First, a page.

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Thursday, August 29, 2013

Chess and Art: Samuel Beckett's Obsession with Chess

Alexandra Kosteniuk's Chess Blog for Daily Chess News and Trivia (c) 2013

Hi everyone,

Stephen Moss has a brilliant article on Samuel Beckett's great obsessions in the Guardian. Was this game of fierce purity and life-or-death stakes is the key to all his work?
Chess represents life reduced to essentials, to a struggle to survive … a 2009 production of Samuel Beckett's chess-themed play, Endgame. Photograph: Tristram Kenton for the Guardian

"I am something of an interloper at the Samuel Beckett festival in Enniskillen, Northern Ireland. While the Beckettians are here to venerate the master and his works – concentrated, intense, elliptical – I have come for the chess, which is why on Sunday afternoon I find myself in the high street playing a game on a giant chess set against the man who created it, local sculptor Alan Milligan," writes Moss.

It is a monumental struggle, or would be if Milligan were any good at chess. Even though he designed the set, with bronze pieces modelled on Beckett's characters and pawns representing props used in his plays (boots and carrots from Waiting for Godot, a banana from Krapp's Last Tape, the pistol from Happy Days), he knows little about the game. In anticipation of playing me, he has been studying a book optimistically called Learn to Play Chess in a Weekend, but I still checkmate him in 20 moves. Don't give up, I tell him. Fail again. Fail better.

The set was supposed to be ready for last year's inaugural festival, but Milligan's studio burned down, so in 2012 he was able to present only the charred remains. "The pieces were black and blacker, which for Beckett seemed appropriate," he says wryly. Now the set has been recast, and is the centrepiece of this year's festival, which takes its cue from the playwright's fascination with chess.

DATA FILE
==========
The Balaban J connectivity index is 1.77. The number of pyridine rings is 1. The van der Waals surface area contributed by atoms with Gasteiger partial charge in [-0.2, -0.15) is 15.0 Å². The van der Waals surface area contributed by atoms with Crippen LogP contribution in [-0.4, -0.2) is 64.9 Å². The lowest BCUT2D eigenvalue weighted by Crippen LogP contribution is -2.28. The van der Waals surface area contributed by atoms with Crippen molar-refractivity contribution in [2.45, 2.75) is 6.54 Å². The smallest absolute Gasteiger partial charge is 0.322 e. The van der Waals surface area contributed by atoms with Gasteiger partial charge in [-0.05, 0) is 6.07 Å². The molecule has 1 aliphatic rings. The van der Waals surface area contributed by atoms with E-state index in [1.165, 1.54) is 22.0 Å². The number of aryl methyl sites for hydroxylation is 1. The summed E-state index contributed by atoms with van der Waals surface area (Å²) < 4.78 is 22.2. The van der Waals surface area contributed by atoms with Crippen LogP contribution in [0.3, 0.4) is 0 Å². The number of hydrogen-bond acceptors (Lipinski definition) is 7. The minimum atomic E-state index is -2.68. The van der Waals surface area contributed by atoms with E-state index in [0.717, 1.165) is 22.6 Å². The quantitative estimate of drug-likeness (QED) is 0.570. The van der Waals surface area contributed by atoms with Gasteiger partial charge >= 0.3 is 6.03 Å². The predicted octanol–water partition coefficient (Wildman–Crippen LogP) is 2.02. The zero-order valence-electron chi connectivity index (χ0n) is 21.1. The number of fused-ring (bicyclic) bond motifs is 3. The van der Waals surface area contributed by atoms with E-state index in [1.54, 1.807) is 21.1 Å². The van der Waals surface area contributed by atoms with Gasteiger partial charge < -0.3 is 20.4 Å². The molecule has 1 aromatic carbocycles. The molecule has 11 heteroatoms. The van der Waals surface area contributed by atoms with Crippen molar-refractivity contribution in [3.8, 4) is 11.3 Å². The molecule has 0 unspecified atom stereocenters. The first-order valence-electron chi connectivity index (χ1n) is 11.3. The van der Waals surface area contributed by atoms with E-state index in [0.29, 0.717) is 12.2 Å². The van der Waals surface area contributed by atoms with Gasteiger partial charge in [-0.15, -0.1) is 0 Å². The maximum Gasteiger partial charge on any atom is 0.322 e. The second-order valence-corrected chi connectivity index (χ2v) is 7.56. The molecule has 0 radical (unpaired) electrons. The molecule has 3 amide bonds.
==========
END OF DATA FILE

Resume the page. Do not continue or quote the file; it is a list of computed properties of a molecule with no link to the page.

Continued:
Sean Doran, the festival's organiser, has planned the event like a chess game. A series of dance pieces inspired by Beckett's work form the graceful opening; short plays performed by Irish and Portuguese companies supply the crunchy, complex middle game; and the denouement (or in Beckett's case, anti-denouement) is provided by two productions of Endgame, from Australian company Wit's End and the Sligo-based Blue Raincoat Theatre.

Alan Milligan and Stephen Moss do battle on Milligan's Beckett chess set, built for the Beckett festival in Enniskillen. Photograph: David Fitzgerald

"I like the way in festivals you can go beyond what you ordinarily do," says Doran. "It's usually enough to have one Endgame in one town at one time, but to have two is something special. I wanted to play up the contrast: the productions are from different sides of the world, and play on Beckett's competitive spirit." Beckett went to the Portora Royal School in Enniskillen – the town's justification for gazumping his birthplace, Dublin, in staging this annual festival – as well as boxing and played cricket and rugby for the school.
Read the full article in the Guardian.

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